2021 Activity

Ministry’s allocations are just 5 percent of the public budget

Ministry’s allocations are just 5 percent of the public budget

At a hearing held by the Civil Society Team for Enhancing Public Budget Transparency with the Ministry of Social Development,

Ministry’s allocations are just 5 percent of the public budget

Ramallah – The Civil Society Team for Enhancing Public Budget Transparency held a hearing with the Ministry of Social Development (MoSD) on the 2021 public budget. The session was set to have a detailed overview of the social sector budget, current context of social services, 2021 targets, and ways to overcome challenges to these targets. The hearing brought together economists as well as representatives of the MoSD and partner service providers.

MoSD allocations are just 5 percent of the public budget

Contrary to circulated news, the hearing revealed that allocations to the MoSD did not exceed 5 percent of the public budget. According to data posted on the Ministry of Finance’s social media site, 13 percent, or US$ 620 million, of the public budget was appropriated to social sector spending. Mr. Dawoud al-Dik, MoSD Undersecretary, made clear that the currently circulated 13 percent allocation comprised the total of interventions for social protection (families of martyrs, wounded persons, and political prisoners) and for the MoSD.

At the hearing, Al-Dik asserted that, apart from the social protection sector, the MoSD budget allocation amounted to some NIS 819 million in 2021. This was 2.2 percent less than the estimated budget appropriation in 2020. Then, the MoSD budget line item was estimated at NIS 837. Meanwhile, actual expenditure totalled NIS 674 million, or 80 percent, of the estimated spending.

Al-Dik explained that the MoSD budget line item, including salaries and wages as well as operating, development, and capital expenses, collectively accounted for 8 percent of the budget. By contrast, subsidies (transfer expenses) were as much as 92 percent. This included cash transfers in the amount of NIS 618 million for the elderly, children, women victims of violence, and services delivered by the MoSD.

Poor households will not be compensated for the fourth instalment of benefits

Al-Dik expressed regret that the MoSD had not transferred three out of four instalments of benefits to poor households in 2018, 2019, and 2020. He announced that poor households would not be indemnified for 75 percent of the allocations they had been deprived of over the past three years (that is, households were denied 25 percent of benefits on an annual basis). However, according to the legal basis for budget approval, four instalments should be paid within fixed and clear timelines (March, June, September, and December) to help poor households adapt to their living conditions. Al-Dik expressed the hope that payments be paid as they had been in the past and on exacts dates in 2021.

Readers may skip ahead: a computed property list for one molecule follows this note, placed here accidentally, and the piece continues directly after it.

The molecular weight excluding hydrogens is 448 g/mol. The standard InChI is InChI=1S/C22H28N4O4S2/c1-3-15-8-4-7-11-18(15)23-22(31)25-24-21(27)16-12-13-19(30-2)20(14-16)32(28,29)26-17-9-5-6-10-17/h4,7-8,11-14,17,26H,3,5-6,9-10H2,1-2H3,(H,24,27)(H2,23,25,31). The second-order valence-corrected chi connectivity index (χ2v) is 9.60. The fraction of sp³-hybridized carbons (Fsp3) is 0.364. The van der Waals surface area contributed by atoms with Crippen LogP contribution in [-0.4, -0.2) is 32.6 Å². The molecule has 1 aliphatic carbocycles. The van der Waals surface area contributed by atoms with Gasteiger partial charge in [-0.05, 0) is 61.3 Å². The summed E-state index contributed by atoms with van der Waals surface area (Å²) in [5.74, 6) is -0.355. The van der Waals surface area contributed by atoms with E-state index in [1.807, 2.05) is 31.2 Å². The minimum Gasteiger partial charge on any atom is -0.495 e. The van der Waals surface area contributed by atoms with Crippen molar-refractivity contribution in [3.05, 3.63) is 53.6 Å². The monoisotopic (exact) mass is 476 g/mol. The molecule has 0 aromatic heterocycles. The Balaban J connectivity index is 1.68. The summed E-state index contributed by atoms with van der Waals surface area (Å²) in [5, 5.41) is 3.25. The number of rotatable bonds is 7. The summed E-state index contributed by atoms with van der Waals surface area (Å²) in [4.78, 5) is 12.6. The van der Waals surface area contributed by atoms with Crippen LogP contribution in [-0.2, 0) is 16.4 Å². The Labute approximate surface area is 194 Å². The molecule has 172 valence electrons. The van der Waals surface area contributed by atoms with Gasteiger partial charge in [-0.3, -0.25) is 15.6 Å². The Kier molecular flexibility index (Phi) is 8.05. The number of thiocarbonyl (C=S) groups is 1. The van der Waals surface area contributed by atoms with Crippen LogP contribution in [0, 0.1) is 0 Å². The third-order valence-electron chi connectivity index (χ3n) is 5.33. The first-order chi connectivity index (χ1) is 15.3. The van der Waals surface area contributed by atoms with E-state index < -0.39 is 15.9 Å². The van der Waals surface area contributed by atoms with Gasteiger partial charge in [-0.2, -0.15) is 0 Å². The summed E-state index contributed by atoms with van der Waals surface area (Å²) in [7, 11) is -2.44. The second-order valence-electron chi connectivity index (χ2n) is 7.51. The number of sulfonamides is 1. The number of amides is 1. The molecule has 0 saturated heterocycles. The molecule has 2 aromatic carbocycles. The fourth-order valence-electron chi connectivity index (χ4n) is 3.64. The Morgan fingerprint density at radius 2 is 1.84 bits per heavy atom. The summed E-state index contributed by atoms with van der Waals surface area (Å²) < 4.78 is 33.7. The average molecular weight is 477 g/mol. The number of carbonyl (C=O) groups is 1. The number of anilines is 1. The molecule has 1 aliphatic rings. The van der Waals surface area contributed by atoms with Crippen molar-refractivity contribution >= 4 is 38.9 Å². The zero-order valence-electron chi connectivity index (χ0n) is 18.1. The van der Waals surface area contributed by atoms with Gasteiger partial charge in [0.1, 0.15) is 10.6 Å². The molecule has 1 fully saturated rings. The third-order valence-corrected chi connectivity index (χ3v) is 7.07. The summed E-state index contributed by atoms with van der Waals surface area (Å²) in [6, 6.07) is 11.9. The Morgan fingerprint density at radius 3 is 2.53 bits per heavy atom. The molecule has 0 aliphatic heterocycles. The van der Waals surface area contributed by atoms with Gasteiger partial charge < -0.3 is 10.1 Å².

Placed on the MoSD agenda, NIS 214 million per annum for personnel discharged in 2005

Al-Dik indicated that some NIS 214, with an average of NIS 1,500 a month, is paid to 11,850 personnel discharged in 2005. This is one of the problems facing the MoSD. Al-Dik also elaborated on another set of challenges, including health insurance and health services as part of a protection system for the poor.

Unified Portal for Social Assistance is a reference point to provide assistance

The Civil Society Team for Enhancing Public Budget Transparency stressed that the Unified Portal for Social Assistance should be used as a reference point. The Team expressed disapproval of the fact that some formal and informal bodies provide assistance outside the framework of the Portal, resulting in duplication of assistance. This means that, while some receive assistance from more than one agency, other vulnerable households are left without any aid. Al-Dik commented that the Portal was effective, albeit irregularly. It continues to be under development. Currently, the Ministry is in the process of creating a so-called “Social Register”, a national data bank that is technically based on the Portal.

Lack of an integrated disaster management system in Palestine undermines effective responsiveness to during emergencies

On government assistance to people affected by COVID-19, Al-Dik highlighted that the state has not earmarked an emergency budget during the pandemic. The response plan was initiated by partner institutions and civil society organisations. Regarding the Wakfet Izz Fund, Al-Dik showed that the MoSD played a coordinating role. The Ministry managed to accommodate and provide cash assistance to 30,000 new poor households. He indicated that the MoSD did not receive any complaints on beneficiaries who had not been entitled to this assistance.

In his comment, Dr. Azmi Shuaibi, Consultant to AMAN’s Board of Directors for Anti-Corruption Affairs, stated that an integrated disaster management system was not in place, particularly during the COVID-19 pandemic, which hit the State of Palestine. Shuaibi also cautioned against exploiting inaction of the Palestinian Legislative Council by the government. Budget enactment is referred to the President. Rather than being guided by informed examination and criteria, the budgeting process would be subject to the whims of executive officials.